Wednesday 16th October 2019
Phnom Penh, Cambodia
Today we are taking a long bus ride to Phnom Penh the capital of Cambodia, which should take around 7.5 hours.
We wanted to experience the local bus ride and see what border control looked like, it may be interesting!
What we did experience was a 7.5 hour journey in what felt like a bouncy castle come hot oven come glass house bus that had ‘air conditioning’ which blew out hot fumes that filled the air and left a grit taste in your mouth!! Well at the time it did sound like a good idea!
Border control was interesting! So before we left the UK we applied for an e-visa as we had read it made things quicker and slicker when crossing the border.
The bus we used had what appeared to be a ‘Cambodian Conductor’ who took our passport details and visa details before approaching the border. He told us that we would need to pay 2 dollars each to the Border Control Police so they would stamp our passports quickly.
We questioned this and said no we’ve already paid for visas we shouldn’t have to pay anymore to have them stamped – I had previously read about this scam.
He then explained to us that if we did not hand over the money to border control they would make us sit for at least 3 hours before stamping our passports which would mean the bus having to wait on us! He told us they don’t care if your local or tourist they just want the money!
Pretty poor considering your visiting their country to try and help their local economy and this is allowed to happen and it’s well known! We paid the dollars reluctantly!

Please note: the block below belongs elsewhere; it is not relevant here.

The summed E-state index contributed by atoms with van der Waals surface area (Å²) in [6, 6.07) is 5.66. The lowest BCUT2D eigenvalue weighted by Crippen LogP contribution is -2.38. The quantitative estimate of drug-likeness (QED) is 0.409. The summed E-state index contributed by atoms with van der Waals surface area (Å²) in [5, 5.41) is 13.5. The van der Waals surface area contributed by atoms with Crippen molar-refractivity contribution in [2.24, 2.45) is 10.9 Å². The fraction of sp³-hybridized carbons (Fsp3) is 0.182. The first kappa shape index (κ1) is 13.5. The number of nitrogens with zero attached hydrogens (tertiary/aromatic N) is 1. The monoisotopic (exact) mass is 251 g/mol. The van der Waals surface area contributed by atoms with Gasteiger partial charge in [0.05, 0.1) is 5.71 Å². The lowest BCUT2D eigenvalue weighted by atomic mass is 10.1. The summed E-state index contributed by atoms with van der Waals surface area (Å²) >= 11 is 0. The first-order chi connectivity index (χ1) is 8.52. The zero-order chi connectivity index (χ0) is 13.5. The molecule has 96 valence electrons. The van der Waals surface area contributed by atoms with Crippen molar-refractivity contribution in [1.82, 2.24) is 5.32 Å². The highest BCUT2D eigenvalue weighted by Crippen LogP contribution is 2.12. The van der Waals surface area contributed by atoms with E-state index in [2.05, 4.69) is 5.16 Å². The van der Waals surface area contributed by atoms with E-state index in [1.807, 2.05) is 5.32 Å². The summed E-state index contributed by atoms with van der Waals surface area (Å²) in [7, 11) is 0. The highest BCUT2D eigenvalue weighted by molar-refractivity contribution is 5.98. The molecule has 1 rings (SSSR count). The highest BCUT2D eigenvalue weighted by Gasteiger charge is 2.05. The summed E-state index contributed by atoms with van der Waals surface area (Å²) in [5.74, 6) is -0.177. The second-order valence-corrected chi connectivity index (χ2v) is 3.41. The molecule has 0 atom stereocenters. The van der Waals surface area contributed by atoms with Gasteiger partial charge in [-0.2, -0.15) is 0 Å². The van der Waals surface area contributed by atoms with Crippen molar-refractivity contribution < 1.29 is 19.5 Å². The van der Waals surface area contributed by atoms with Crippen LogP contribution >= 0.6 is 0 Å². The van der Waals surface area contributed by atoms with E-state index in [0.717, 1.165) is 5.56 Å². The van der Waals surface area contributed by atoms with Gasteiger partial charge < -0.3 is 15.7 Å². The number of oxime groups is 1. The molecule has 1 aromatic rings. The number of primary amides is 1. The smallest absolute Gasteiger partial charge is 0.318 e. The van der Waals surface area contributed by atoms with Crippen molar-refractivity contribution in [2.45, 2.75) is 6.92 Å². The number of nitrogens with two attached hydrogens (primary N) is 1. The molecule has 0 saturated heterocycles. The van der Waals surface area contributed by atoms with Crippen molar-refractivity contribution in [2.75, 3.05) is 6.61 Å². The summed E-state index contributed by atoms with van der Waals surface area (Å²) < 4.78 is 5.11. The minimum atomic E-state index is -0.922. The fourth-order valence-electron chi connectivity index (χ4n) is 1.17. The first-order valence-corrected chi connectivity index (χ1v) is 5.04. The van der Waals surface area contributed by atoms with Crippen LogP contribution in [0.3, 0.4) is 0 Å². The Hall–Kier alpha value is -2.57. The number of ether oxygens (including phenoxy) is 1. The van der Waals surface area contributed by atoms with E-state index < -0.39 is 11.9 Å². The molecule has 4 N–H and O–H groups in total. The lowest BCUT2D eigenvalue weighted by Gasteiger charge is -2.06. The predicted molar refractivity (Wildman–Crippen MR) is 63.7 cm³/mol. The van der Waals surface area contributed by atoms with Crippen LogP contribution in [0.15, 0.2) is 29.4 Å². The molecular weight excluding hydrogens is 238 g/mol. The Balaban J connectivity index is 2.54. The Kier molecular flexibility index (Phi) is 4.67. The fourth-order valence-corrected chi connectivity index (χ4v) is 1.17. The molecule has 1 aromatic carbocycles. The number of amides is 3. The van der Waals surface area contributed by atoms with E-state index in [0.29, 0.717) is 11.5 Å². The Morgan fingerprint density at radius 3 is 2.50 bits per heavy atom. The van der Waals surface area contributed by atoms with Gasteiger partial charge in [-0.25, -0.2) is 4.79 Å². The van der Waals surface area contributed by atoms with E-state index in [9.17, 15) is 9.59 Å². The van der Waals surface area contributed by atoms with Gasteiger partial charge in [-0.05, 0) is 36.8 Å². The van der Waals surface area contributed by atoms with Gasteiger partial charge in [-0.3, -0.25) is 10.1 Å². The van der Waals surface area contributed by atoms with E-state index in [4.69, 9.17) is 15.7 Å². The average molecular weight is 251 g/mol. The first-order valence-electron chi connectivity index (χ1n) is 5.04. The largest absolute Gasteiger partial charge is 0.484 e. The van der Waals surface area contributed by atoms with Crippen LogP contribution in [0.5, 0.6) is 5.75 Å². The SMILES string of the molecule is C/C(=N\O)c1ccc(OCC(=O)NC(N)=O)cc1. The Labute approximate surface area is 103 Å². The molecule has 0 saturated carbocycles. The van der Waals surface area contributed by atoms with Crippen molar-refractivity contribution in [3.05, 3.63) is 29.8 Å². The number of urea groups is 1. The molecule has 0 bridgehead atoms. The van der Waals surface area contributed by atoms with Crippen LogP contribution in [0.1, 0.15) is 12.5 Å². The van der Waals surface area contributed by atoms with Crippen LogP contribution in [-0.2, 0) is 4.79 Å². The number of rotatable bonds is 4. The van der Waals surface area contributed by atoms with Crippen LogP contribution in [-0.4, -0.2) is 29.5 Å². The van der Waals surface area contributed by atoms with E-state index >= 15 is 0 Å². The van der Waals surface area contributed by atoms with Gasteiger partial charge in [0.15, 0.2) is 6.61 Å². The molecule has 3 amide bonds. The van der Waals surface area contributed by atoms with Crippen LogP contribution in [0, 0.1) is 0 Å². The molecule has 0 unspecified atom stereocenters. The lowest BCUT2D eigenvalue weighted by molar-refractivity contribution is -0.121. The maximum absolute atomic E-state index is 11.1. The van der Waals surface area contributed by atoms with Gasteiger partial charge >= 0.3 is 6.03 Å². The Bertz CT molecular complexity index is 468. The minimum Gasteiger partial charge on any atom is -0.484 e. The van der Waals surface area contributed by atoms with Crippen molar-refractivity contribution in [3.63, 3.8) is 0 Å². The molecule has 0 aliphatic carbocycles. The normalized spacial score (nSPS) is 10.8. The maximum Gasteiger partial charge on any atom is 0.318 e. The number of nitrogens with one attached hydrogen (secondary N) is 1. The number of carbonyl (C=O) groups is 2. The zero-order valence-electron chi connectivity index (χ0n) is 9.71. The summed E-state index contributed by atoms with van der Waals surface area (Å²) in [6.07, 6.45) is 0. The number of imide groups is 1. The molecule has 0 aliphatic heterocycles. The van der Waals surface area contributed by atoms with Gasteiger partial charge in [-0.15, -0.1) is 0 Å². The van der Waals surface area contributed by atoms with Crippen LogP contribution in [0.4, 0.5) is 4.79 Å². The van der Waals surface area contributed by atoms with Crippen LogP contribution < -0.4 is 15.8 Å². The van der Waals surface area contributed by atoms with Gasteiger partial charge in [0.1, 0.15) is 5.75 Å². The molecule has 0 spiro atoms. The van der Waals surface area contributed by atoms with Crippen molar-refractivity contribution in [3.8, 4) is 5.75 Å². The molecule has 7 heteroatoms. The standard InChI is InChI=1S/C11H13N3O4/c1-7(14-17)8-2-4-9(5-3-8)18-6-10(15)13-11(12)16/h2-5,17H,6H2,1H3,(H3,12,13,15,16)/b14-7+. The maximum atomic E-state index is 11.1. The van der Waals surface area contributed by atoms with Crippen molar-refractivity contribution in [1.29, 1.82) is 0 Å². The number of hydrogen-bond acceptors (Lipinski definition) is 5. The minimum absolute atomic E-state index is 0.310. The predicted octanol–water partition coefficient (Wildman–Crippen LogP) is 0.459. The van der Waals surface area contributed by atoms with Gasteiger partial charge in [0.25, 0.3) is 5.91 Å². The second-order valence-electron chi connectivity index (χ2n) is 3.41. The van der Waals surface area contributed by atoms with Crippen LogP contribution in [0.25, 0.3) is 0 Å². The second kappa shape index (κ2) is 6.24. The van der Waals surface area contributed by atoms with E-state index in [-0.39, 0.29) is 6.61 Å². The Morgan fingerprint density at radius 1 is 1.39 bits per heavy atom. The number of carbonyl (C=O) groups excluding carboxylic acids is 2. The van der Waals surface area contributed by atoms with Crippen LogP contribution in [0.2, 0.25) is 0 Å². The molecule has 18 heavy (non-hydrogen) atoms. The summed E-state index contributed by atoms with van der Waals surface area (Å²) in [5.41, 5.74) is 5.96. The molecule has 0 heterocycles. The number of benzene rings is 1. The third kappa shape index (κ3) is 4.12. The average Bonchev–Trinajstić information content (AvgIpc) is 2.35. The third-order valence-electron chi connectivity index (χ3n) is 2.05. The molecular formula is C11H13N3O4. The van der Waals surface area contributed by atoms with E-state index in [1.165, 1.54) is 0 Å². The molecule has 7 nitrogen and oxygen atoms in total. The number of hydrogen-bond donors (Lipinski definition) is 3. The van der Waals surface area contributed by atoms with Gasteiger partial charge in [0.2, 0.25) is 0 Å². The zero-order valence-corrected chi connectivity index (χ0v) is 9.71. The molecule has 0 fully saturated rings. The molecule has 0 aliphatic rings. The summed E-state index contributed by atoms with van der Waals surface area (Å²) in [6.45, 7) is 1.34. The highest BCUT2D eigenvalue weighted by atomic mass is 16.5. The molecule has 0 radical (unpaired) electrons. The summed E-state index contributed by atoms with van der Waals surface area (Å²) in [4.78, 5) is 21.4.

This got me reflecting about our time in Vietnam and some of the negatives going on in such a beautiful country – well I did have 7.5 hours to fill!
Corruption takes place daily on the streets by the local police! We’ve witnessed it several times, and all the locals who we’ve spoken to have confirmed what we have witnessed. Police are not liked here.
So basically the police randomly stop the locals who are driving mopeds and give them fines for say cutting corners, or driving slightly too fast. You might argue surely this is a good thing but actually no it’s not. Let me explain. So there is a standard fine, so this would involve a pretty substantial amount of money being paid officially at the police office and possibly your driving licence being removed and then theres a ‘police fine’ this involves you paying the police there and then a cheaper payment – a backhander – to walk away!
A taxi driver who took us to the airport also said this happens to them often when they are out of their district. The police can identify them easily from licence plates, know they are not local, randomly stop them for something which is usually nothing and theres not a lot they can do about it as they need their licence to work!
Where are the police though when your trying to walk on a very rare piece of pavement and I mean very rare, that has no mopeds parked on it or is not being used as a shopfront, restaurant or dumping area and mopeds just mount the pavement and come right at you because the roads are conjested – just saying!?
We were also told that in school when your learning about say the history of the country including wars, the teacher gives you the information, if you question this or put forward another idea/interpretation you could land yourself in serious trouble and be seen as a troublemaker.